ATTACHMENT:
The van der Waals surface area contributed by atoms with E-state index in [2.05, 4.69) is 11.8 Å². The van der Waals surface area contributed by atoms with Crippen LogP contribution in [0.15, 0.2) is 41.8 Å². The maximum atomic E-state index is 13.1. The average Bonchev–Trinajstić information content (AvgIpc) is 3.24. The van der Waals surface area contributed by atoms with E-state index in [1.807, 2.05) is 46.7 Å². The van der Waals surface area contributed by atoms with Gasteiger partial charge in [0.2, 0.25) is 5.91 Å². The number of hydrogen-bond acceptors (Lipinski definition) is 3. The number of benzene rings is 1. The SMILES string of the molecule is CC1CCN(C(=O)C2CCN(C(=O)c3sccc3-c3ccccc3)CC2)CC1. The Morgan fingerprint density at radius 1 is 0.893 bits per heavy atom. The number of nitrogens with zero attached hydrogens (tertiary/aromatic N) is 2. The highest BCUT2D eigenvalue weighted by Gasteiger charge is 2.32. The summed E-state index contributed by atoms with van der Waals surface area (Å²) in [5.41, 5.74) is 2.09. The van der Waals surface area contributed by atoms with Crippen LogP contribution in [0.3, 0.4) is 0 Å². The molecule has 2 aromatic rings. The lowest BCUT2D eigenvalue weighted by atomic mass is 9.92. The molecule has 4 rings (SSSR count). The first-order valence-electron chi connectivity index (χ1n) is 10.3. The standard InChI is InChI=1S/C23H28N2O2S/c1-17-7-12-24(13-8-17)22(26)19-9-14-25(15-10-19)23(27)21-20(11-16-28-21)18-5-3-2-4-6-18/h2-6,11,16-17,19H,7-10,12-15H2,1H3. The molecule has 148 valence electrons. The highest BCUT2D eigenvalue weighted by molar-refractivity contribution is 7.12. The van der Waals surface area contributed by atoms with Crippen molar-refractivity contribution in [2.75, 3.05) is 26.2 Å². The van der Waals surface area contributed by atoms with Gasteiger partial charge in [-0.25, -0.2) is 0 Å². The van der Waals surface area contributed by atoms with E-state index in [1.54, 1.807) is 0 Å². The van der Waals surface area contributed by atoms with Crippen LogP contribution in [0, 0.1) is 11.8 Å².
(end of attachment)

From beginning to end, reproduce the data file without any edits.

The van der Waals surface area contributed by atoms with E-state index in [2.05, 4.69) is 11.8 Å². The van der Waals surface area contributed by atoms with Crippen LogP contribution in [0.15, 0.2) is 41.8 Å². The maximum atomic E-state index is 13.1. The average Bonchev–Trinajstić information content (AvgIpc) is 3.24. The van der Waals surface area contributed by atoms with E-state index in [1.807, 2.05) is 46.7 Å². The van der Waals surface area contributed by atoms with Gasteiger partial charge in [0.2, 0.25) is 5.91 Å². The number of hydrogen-bond acceptors (Lipinski definition) is 3. The number of benzene rings is 1. The SMILES string of the molecule is CC1CCN(C(=O)C2CCN(C(=O)c3sccc3-c3ccccc3)CC2)CC1. The Morgan fingerprint density at radius 1 is 0.893 bits per heavy atom. The number of nitrogens with zero attached hydrogens (tertiary/aromatic N) is 2. The highest BCUT2D eigenvalue weighted by Gasteiger charge is 2.32. The summed E-state index contributed by atoms with van der Waals surface area (Å²) in [5.41, 5.74) is 2.09. The van der Waals surface area contributed by atoms with Crippen LogP contribution in [0.3, 0.4) is 0 Å². The molecule has 2 aromatic rings. The lowest BCUT2D eigenvalue weighted by atomic mass is 9.92. The molecule has 4 rings (SSSR count). The first-order valence-electron chi connectivity index (χ1n) is 10.3. The standard InChI is InChI=1S/C23H28N2O2S/c1-17-7-12-24(13-8-17)22(26)19-9-14-25(15-10-19)23(27)21-20(11-16-28-21)18-5-3-2-4-6-18/h2-6,11,16-17,19H,7-10,12-15H2,1H3. The molecule has 148 valence electrons. The highest BCUT2D eigenvalue weighted by molar-refractivity contribution is 7.12. The van der Waals surface area contributed by atoms with Crippen molar-refractivity contribution in [2.75, 3.05) is 26.2 Å². The van der Waals surface area contributed by atoms with Gasteiger partial charge in [-0.25, -0.2) is 0 Å². The van der Waals surface area contributed by atoms with E-state index in [1.54, 1.807) is 0 Å². The van der Waals surface area contributed by atoms with Crippen LogP contribution in [0, 0.1) is 11.8 Å².